By: David N. Hale, From the Ground Up
“In the business world, the rearview mirror is always clearer than the windshield.”
— Warren Buffet
Pardon the “shock headline.” You may be thinking that I’m shamelessly trying to garner more readership. And you might be right. However, I also believe that this question of current stock market valuations is a more serious one than many believe. Today, it seems most analysts would scoff at anyone who suggests the market is cheap. And on an absolute basis, they would be right1.
By most measures (Price to earnings, Price to book, Enterprise Value to EBITDA, and Price to sales) the S&P 500’s valuation hasn’t been this expensive since 2001, according to FactSet. The numbers of researchers, and individuals, who believe the market is expensive and overbought are legion2. 11 of 16 Wall Street Strategist forecasts, classic contrarian indicators3, believe the market will end 2017 lower than where it is at this writing4.
However, in a recent TV interview5, none other than Warren Buffett said this about stock valuations:
“We are not in a bubble territory or anything of the sort…you measure everything against interest rates basically…and measured against interest rates stocks actually are on the cheap side compared to historic valuations. But, the risk always is interest rates go up a lot and that brings stocks down.”
Indeed, it appears the Oracle is correct. When you compare the S&P 500’s valuation to the 10 Year Treasury Yield, you see a different picture. Dividing today’s 10 Year yield of 2.38% by any of the valuation metrics mentioned above puts the S&P’s current value near the low-end of the past 17 years and certainly nowhere near bubble territory6.
Why is this important?
It could be suggesting the market has stronger legs than many believe. However, the more important takeaway, in my view, is that it confirms just how much interest rate and inflation risk is embedded into current stock prices. Why? Consider the following:
We know that the Fed’s primary mandates are to promote low and stable inflation and maximum employment7. Their long-run inflation target is 2%8. They recently told us that they expect to raise rates gradually because inflation is still lower than their 2% objective and the labor market is improving gradually9. Moreover, long-run inflation expectations are somewhat low relative to the past 30 years10.
It appears as though inflation will not be breaking out anytime soon. Knock wood. If so, the question becomes: What will break this cycle? What will cause either an unexpected increase in interest rates or in inflation and inflation expectations?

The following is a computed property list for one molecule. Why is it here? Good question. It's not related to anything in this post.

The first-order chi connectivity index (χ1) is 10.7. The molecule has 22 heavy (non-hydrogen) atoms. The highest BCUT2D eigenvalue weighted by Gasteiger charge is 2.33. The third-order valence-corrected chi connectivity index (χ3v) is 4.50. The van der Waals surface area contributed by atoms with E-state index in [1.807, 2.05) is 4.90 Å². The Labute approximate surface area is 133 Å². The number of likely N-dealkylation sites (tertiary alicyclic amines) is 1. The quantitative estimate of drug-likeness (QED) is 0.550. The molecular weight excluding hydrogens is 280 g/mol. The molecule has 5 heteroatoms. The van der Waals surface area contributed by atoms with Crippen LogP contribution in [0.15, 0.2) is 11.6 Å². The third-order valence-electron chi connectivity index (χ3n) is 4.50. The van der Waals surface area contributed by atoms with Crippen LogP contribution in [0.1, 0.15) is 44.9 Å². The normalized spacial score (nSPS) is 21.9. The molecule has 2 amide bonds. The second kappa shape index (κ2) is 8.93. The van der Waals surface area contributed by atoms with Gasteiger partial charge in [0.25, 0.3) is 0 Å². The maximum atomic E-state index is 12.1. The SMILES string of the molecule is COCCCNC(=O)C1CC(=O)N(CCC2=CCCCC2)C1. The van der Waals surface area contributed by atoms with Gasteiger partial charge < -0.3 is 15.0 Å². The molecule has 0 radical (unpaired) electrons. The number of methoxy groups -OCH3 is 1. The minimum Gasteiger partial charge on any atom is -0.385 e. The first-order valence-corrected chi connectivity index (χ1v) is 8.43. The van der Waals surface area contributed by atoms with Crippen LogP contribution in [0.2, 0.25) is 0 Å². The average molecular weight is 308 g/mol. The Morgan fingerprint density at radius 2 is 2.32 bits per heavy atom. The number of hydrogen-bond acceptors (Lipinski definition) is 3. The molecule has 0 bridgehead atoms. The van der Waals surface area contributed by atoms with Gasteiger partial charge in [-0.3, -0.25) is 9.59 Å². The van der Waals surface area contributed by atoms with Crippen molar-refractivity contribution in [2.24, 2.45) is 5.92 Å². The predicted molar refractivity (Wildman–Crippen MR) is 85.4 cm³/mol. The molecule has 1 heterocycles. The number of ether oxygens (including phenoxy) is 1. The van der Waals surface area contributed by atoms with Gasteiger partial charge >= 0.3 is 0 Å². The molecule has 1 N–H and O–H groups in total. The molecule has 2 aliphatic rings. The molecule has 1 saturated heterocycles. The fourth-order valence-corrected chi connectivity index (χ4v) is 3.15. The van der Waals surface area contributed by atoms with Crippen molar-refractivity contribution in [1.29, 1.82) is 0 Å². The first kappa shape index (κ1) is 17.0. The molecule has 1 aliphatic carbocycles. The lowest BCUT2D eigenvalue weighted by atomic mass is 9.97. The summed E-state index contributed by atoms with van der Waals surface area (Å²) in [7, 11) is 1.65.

Enter the 45th President of the United States. He appears to want aggressive fiscal stimulus11. Specifically:
- $1 Trillion in infrastructure spending
- Large corporate and individual tax rate reductions
- Deregulation, and
- Repatriation of profits that US companies have earned abroad
All of this could boost the economy, perhaps significantly. However, many believe these policies will also increase the national debt and budget deficit substantially. He may also create lasting frictions with our global trading partners. His propensity to micromanage domestic companies could reduce business confidence. In effect, he could produce short to medium-term gain but create problems in the long run12.
There is also the valid question of whether or not we need stimulus at all right now. Since the 3rd quarter of 2016, GDP, corporate profits, the composite index of leading economic indicators, and retail sales have all jumped significantly13. Yet, Trump’s combined proposals may well be larger than the American Recovery and Reinvestment Act of 200914.
In my view, this could boost stock prices for another few years, provided corporate revenues, profit margins, and earnings re-accelerate along with it. My question is: what happens when it is all over? Once the fiscal stimulus has largely subsided, inflation will probably be higher than it is today and the bond market will have to price that in. In this case, what happens to the already high absolute valuations if you begin to remove their embedded interest-rate support? As always, it is anyone’s guess, and at this writing we are pretty far from interest rates being at a level where treasuries could be viewed as competitive with stocks. Still, Warren Buffet’s answer to that question should be understood seriously. Here is a link to the interview.
As always, if you agree, disagree or have any questions, please call or email directly or start a conversation thread over on LinkedIn. Thank you for reading.
- Jill Mislinski, Is the Stock Market Cheap? Advisor Perspectives; 3/2/2017
- Jeff Cox, A Record Number of Investors Think This Market is Overvalued; CNBC, 3/21/2017
- Richard Bernstein – CEO, CIO Richard Bernstein Advisors; It’s Checkers Not Chess; Insights, January 2017
- Sam Ro – Managing Editor, Yahoo! Finance; What 16 Strategists Forecast for the S&P 500 for 2017; 12/30/2016
- Warren Buffett, Interview with Rebecca Quick of CNBC for Warren Buffett Watch series; 2/27/2017
- US Federal Reserve Board of Governors; Conducting Monetary Policy; Education Series; Page 25
- US Federal Reserve Board of Governors; Conducting Monetary Policy; Education Series; Page 26
- Federal Reserve Press Release; Monetary Policy Statement; 2/1/2017
- University of Michigan, University of Michigan: Inflation Expectation© [MICH], retrieved from FRED, Federal Reserve Bank of St. Louis; 3/29/2017
- Fact Sheet: Donald J. Trump’s Pro-Growth Economic Policy Will Create 25 Million Jobs; www.donaldjtrump.com 9/25/2016
- Philip Marey et al.; Trump’s Impact on the Economy; RaboResearch – Economic Research; 1/20/2017
- Wikipedia – American Recovery and Reinvestment Act of 2009